going up the steps of the building of the Museum of Comparative Zoology (Louis Agassiz's building) there was Blankinship sweeping down the steps with a broom, the outside steps.
I stopped and talked with him a bit and went on.
Doubtless he lived and did his work under a heavy handicap but anyway he got his Ph.D. degree at Harvard.
Later he was Professor of Botany at the Montana State College of Agriculture.
Doubtless he did not fit in well at that place because he stayed there not long.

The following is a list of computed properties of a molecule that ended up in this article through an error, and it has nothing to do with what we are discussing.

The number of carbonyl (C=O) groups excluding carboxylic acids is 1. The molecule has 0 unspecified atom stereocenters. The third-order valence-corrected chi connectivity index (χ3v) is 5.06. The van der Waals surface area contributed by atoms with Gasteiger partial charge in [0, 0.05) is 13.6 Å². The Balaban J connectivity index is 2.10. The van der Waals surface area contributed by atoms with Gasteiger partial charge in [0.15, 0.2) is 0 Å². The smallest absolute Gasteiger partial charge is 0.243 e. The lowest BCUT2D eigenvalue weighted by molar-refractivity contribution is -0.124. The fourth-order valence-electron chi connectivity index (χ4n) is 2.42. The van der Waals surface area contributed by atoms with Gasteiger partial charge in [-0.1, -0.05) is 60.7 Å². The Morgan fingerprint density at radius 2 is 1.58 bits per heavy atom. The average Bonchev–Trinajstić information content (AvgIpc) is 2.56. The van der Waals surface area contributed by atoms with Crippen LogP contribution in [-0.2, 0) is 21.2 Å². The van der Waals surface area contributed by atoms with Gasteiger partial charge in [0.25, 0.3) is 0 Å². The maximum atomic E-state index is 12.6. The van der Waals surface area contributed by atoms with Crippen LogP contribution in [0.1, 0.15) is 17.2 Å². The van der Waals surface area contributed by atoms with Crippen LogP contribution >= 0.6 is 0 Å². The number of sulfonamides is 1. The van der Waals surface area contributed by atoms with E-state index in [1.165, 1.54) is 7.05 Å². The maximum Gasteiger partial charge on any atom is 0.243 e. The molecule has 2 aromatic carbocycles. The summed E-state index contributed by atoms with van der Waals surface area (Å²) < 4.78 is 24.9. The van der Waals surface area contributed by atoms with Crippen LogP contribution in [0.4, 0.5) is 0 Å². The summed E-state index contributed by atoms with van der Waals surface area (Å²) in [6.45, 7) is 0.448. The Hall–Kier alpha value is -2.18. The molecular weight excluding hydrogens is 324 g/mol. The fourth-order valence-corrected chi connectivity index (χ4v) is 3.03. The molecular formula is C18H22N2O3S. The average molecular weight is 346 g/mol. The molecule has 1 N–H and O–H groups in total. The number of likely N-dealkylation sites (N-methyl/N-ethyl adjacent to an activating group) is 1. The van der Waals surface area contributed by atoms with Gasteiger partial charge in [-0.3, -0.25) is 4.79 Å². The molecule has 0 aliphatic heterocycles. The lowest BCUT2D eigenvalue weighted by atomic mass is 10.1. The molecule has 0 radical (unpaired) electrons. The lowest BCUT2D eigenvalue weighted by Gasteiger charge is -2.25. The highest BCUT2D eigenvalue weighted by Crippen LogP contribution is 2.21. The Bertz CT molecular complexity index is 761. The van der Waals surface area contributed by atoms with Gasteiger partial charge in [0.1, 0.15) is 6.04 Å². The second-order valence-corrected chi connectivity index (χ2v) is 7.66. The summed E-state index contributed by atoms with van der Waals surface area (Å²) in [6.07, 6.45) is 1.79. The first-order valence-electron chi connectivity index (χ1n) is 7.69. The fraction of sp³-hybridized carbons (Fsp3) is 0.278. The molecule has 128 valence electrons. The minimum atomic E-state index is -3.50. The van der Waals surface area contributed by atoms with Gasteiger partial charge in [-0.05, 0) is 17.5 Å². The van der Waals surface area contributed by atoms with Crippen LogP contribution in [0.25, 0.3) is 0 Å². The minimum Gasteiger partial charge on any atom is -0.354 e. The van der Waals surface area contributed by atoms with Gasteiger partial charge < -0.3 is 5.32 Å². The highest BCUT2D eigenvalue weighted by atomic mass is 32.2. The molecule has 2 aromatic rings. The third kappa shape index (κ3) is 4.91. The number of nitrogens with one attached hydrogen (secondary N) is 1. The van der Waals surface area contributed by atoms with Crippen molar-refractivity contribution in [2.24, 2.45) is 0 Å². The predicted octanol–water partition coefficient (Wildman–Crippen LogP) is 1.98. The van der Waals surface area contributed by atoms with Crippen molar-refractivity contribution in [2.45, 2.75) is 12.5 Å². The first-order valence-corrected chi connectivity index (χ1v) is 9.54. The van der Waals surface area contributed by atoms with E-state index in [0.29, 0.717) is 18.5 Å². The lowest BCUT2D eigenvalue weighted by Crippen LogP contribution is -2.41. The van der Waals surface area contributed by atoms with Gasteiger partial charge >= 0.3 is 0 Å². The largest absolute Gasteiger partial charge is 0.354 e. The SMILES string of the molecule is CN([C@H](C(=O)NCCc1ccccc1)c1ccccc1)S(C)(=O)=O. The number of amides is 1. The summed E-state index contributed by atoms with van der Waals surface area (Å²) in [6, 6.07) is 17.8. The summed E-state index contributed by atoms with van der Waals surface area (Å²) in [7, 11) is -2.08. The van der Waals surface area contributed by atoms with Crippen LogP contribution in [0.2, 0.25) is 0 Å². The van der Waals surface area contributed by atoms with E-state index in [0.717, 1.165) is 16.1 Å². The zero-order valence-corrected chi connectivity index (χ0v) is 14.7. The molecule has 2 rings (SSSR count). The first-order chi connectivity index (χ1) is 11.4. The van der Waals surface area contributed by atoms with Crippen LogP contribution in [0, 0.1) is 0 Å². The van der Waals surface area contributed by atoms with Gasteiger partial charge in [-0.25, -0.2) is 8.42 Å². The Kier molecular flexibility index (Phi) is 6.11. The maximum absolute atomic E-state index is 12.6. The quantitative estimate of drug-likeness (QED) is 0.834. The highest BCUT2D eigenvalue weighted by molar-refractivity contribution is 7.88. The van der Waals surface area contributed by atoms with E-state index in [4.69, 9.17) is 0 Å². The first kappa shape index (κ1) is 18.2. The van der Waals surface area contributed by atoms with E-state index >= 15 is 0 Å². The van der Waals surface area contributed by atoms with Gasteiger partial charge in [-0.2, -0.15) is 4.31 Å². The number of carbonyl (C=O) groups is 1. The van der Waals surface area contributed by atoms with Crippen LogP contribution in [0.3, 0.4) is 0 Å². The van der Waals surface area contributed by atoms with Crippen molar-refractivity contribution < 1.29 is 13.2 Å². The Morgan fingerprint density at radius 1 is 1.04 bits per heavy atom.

In later years he turned up in the upper Sacramento region as an agent in plant physiol[ogy]
[ physiol]ogy of the smelter companies, acting as an expert in connection with the suits for damages brought against them by farmers and landowners.
After that he went to live in Lake County near or on Mt. Konocti, say in the 1920s and during the 1920s he appeared in Berkeley bent on looking up things in our herbarium.
It was during this time he told me of troubles with his wife and fully exonerated himself in his own eyes.
Later still it came to me that he had died-but it took three years, so great was the obscurity of his passing, to learn the place and date.
When it finally came to my knowledge a note was